We find that on average, those people who respond relatively quickly tend to be more accurate than those people who take a longer amount of time. And in fact, what I think is interesting is that the combination of decision time and confidence together, both of those variables are a very reliable predictor of accuracy. So, those people who are highly confident and they choose that person within a relatively short amount of time, their identification, on average, will tend to be highly, highly accurate.
Q. Have you determined precisely what amount of time it takes to make an accurate identification?
A. The $64,000 question is ‘How fast is fast?’ And this is something that is really hard to pin down. That’s why I’m talking about faster versus slower. But faster would be, you know, under five seconds. Slower would be maybe 30 seconds or longer.
Q. You’ve determined that the person who takes longer to answer is usually wrong. What do you infer from that and how can this information be practically used?
A. I’m interested in both the practical implications for law enforcement and ways of preventing false convictions and misidentifications, and then theoretically, from the memory point of view, we’re interested in what this tells us about the decision processes that people use.
So [our findings] suggests that those people who are taking a longer amount of time, they are perhaps using a looser criteria for evaluating their memory. They need perhaps less vivid information to say that they’re highly confident about their response, in which they may be wrong, whereas perhaps those people who are taking a shorter amount of time, those responses on average will tend to be more accurate. Perhaps they’re more accurate because those folks are using a stricter criterion for the kind of memorial information they need to identify somebody.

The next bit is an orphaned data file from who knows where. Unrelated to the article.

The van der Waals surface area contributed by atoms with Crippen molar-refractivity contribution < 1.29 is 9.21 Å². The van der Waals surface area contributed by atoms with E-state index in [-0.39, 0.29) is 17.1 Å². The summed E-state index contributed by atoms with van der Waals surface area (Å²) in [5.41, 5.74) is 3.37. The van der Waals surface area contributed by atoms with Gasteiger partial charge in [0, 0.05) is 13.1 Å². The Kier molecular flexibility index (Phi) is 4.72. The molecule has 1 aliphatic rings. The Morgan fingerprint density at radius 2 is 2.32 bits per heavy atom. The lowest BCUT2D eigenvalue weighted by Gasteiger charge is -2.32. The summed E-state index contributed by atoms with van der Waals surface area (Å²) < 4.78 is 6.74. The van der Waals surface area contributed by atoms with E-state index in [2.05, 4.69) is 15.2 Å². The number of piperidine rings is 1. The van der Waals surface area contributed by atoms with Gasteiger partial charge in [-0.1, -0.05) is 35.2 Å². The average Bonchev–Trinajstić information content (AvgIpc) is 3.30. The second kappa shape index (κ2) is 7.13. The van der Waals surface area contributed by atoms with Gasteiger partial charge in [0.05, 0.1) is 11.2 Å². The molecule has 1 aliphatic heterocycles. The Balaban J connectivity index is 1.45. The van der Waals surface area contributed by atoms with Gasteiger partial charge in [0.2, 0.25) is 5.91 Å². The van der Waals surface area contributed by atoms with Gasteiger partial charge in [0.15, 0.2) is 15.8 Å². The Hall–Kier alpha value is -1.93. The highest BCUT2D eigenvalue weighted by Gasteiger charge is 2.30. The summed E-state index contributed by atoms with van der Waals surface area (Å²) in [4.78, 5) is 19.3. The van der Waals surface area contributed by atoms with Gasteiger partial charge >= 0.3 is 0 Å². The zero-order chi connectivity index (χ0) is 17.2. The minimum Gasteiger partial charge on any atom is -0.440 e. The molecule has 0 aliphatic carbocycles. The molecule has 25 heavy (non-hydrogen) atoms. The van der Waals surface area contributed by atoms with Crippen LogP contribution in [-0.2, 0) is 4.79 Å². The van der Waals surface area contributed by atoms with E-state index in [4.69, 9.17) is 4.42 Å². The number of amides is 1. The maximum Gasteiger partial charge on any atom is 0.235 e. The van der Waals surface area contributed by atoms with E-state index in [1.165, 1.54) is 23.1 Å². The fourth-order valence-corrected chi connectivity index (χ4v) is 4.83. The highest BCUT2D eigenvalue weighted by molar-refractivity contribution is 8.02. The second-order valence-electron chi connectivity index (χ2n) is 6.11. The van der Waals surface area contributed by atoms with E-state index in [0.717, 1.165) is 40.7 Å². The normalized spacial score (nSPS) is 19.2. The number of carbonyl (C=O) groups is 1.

This is an ongoing line of research about what distinguishes slower identifications from faster identifications.
Q. How does facial recognition ability played into this research?
A. One variable that we’re really excited about – and this is sort of a kind of a new line of research – is face recognition ability. I think something that I hadn’t really appreciated until a couple of years ago is that there is a tremendous amount of variability, just from person to person, in how good of a face recognizer you are. Some folks are great; other folks are not so great.
After we give people this eyewitness paradigm that that I’ve just been describing, then afterward we’ve been giving people a standardized face recognition test that seems to be a pretty reliable measure of people’s face recognition ability. And we’re finding that your face recognition ability is a decent predictor, not surprisingly, of your accuracy. But it’s a decent predictor of whether you’re likely to make a high-confidence misidentification. So, folks who are just below-average face recognizers tend to be much more likely to make high-confidence misidentifications than folks who are above average.
Q. Subjects of your research are either given a delay of a few minutes or a day before being asked to make an identification. What percentage of people make misidentifications?
A. In conditions where there’s a one-day delay, on average, people will overall be wrong more often than if there’s just a short five-minute delay. On average, in the five-minute delay, maybe people are correct … 60% of the time; and then after a one-day delay, on average, people will be correct … roughly 30% of the time.
Then, within that average, there’ll be a lot of variability, depending upon whether you’re a strong face recognizer or weak face recognizer. And also depending upon how quickly or slowly you made the identification or whether you made the identification with high confidence or low confidence. So, that average point hides a lot of interesting information.
Q. How can this information be used in the justice system?
A. Practically, we know that confidence is the most persuasive factor at influencing juror decision-making. … Eyewitness confidence is the most persuasive factor. So, jurors who hear an eyewitness say that she or he is highly confident that that was the person, that was the culprit, that is very, very influential.
So, one way of reducing false convictions is educating law enforcement and jurors about when high-confidence identifications may not actually be accurate and may be inaccurate.